11
Feb
12

Moderate Usage

Lisa on Ice9

“I know.  How about we play the basketball.  I’m no Harvey Globetrotter, but-” – Marge Simpson
“Ahh. . .” – Bart Simpson

Yesterday afternoon, venerably contradictory web magazine Slate published an article called “Has Liz Lemon Become “Dumbass Homer”?”.  (As you can probably guess, it’s about whether or not 30 Rock is going downhill the way The Simpsons did.)  Set aside the question mark in the headline for a second and look at that term, “Dumbass Homer”.  I’ve probably called Homer a dumbass before, but it’s not a capitalized term I’ve ever seen people use.  The term commonly in use, here, at No Homers, and on other sites where Simpsons discussions happen (going all the way back to 1998), is “Jerkass Homer”.  Here’s the section in question:

Some put the show’s point of no return at the ninth season episode “The Principal and the Pauper,” where it’s revealed that Springfield Elementary principal Seymour Skinner is, and always has been, an impostor, real name Armin Tamzarian, who pulled a Don Draper-like switcheroo with a presumed-dead comrade from the Vietnam War—the idea being that in the process the show turned up its nose at eight seasons of established continuity. But one of the most persistent early criticisms had to do with the character some fans called “Homer the idiot,” or simply “dumbass Homer.”

He’s got two terms in quotes that I’ve never seen anyone use with any frequency.  Now, if this was just some random person off the street, or an article about gardening, or even a professional writer whose beat rarely included television or pop culture, this would be no big deal.  But this is on a self described “Culture Blog” and the author of the piece, Sam Adams, has written for:

the Los Angeles Times, the Philadelphia Inquirer, Time Out New York, the Onion A.V. Club, and the Philadelphia City Paper.

But if you google “homer the idiot” you get basically nothing.  “Dumbass Homer” also gives bupkis, except for this Slate article at #1.  “Jerkass Homer”, on the other hand, has three times as many results and has the Wikipedia page for Homer Simpson as its first result.  In that Wikipedia article, under a section called “Character Development” you will find:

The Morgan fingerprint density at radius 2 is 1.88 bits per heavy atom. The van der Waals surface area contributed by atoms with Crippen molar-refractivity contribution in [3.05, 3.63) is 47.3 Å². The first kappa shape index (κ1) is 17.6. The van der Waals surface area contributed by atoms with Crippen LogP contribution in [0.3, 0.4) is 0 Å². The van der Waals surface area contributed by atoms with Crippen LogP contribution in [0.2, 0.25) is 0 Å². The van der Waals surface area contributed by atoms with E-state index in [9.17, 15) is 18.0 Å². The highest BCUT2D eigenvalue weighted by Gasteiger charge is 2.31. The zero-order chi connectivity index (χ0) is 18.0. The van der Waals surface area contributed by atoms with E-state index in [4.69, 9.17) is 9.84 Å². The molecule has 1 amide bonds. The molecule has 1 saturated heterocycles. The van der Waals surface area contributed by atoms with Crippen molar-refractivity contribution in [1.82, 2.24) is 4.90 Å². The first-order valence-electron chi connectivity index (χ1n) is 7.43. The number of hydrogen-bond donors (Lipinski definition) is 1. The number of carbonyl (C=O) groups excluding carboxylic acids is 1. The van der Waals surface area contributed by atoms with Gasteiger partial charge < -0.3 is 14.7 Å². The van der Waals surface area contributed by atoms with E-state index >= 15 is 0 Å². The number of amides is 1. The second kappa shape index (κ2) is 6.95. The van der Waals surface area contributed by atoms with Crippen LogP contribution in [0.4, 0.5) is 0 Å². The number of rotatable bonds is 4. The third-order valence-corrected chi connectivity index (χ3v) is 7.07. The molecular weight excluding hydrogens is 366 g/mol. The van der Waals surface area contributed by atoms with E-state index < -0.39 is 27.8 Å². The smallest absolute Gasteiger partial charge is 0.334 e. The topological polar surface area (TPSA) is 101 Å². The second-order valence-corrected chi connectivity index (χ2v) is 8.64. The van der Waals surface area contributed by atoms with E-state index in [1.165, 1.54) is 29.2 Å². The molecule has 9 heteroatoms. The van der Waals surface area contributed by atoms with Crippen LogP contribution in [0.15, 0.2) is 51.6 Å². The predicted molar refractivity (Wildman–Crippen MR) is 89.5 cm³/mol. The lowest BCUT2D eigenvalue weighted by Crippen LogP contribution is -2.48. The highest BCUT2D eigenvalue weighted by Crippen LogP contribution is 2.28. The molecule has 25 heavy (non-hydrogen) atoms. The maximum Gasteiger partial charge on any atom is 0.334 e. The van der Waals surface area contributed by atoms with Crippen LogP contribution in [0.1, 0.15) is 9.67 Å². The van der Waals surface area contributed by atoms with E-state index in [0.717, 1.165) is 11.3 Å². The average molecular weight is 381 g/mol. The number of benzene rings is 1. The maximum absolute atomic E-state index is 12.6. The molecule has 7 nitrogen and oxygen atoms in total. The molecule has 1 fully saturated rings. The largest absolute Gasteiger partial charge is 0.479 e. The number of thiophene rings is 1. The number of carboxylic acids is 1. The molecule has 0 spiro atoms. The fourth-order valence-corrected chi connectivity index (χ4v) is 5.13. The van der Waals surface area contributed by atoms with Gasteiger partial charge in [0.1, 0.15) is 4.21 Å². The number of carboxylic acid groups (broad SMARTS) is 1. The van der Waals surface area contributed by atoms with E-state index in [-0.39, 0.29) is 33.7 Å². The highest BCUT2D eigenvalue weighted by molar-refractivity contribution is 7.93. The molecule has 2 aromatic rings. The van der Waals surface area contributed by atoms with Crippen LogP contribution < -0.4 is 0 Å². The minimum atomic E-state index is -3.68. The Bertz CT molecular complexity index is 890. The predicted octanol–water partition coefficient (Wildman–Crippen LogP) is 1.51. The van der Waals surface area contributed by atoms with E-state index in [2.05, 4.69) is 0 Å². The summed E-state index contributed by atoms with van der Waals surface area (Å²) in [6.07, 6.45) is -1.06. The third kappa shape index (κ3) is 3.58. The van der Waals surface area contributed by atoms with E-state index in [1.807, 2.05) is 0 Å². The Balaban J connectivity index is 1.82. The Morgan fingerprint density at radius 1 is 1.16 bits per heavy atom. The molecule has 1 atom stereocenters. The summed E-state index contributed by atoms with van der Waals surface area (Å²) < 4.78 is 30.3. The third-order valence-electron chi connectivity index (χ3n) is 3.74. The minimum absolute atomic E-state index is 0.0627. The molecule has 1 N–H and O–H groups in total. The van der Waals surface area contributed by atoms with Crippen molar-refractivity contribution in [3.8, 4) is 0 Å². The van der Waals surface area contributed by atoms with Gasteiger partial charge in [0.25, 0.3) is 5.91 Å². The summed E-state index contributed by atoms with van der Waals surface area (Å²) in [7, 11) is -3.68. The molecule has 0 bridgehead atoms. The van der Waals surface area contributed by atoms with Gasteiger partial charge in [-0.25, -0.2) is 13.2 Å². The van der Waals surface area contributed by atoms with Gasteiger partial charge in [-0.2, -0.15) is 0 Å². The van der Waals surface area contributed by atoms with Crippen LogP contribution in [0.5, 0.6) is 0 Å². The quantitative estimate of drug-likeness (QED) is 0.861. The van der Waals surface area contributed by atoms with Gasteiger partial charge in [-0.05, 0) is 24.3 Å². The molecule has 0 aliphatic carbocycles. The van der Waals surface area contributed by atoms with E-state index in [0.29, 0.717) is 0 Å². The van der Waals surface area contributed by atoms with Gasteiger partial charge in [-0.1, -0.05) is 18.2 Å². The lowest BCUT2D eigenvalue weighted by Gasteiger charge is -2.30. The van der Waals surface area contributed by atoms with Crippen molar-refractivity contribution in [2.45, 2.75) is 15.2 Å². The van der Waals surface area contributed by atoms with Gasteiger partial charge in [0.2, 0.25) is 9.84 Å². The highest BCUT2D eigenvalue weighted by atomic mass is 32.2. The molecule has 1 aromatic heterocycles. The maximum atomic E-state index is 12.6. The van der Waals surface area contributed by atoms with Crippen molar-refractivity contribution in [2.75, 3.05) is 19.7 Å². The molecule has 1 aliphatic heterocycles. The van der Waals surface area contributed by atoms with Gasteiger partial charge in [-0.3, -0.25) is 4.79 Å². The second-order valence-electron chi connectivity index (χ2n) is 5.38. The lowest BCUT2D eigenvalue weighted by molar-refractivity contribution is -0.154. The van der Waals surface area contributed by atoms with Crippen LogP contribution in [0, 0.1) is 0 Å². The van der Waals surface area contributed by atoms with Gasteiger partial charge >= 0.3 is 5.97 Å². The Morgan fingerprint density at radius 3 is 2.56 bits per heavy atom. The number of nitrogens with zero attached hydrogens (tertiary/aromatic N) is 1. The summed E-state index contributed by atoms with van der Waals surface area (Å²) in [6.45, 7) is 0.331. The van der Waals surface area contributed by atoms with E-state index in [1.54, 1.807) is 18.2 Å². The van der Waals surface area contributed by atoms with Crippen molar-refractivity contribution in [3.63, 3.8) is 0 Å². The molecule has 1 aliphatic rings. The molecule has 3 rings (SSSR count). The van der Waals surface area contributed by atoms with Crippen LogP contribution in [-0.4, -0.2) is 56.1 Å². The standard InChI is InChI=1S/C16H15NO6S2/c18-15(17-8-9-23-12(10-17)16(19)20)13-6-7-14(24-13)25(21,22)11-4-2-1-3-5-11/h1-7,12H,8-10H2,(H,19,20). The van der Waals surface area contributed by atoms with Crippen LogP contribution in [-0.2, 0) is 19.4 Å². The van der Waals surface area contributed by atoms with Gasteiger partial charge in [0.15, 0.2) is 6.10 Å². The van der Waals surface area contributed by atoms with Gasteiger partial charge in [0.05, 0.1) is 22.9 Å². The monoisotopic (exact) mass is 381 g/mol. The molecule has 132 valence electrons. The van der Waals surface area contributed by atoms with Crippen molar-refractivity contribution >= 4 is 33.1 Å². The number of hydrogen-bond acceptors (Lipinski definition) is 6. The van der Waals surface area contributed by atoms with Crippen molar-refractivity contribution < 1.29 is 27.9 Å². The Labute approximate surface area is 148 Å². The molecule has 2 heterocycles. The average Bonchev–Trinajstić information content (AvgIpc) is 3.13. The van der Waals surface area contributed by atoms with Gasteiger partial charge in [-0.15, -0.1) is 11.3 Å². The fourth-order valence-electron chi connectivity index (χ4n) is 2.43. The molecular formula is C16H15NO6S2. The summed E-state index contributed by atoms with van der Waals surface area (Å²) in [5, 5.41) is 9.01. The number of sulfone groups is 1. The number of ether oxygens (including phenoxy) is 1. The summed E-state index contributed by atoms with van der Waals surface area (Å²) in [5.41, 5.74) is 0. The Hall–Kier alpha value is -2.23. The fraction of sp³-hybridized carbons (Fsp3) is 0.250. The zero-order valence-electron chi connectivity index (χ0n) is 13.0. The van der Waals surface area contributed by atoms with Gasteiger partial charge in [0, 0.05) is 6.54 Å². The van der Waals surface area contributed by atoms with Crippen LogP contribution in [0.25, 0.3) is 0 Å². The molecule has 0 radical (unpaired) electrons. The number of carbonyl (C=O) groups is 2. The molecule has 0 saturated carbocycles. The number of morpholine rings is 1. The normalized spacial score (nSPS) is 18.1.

Chris Suellentrop of Slate wrote, "under Scully’s tenure, The Simpsons became, well, a cartoon. [...] Episodes that once would have ended with Homer and Marge bicycling into the sunset [...] now end with Homer blowing a tranquilizer dart into Marge’s neck."[52] Fans have dubbed this incarnation of the character "Jerkass Homer".[53][54][55]

They’re referencing your magazine!  And it’s on the first Wikipedia page you should’ve checked. 

Obviously this isn’t a world stopping mistake, and it doesn’t materially affect the main idea of the article.  But it does indicate a disturbing incuriosity.  No one, not the author, not the editor, not whoever wrote the headline, checked Wikipedia or Google before sounding authoritative about “one of the most persistent early criticisms” of The Simpsons.  (Or, if they did, they did a piss poor job of it.)  If you’re going to make generalizations like that, it’s best to know what you’re talking about. 

Doing a little research, literally just a couple of minutes, will make a better case and keep nitpicky jerks on the internet from making fun of you.  I’d also suggest hiring a few more editors, because the ones you have seem to be overworked.

Thanks for the link and the title to reader Patrick R.


12 Responses to “Moderate Usage”


  1. 1 Ektostherma
    11 February 2012 at 11:52 am

    I understand why The Simpsons writers felt the need to introduce the Comic Book Guy character now. Are you really that pedantic about the terminology used to describe the decline of Homer’s characterization that you’ve got to take lame potshots at writers for not having their fingers on the pulse of obsessive compulsive internet snarks?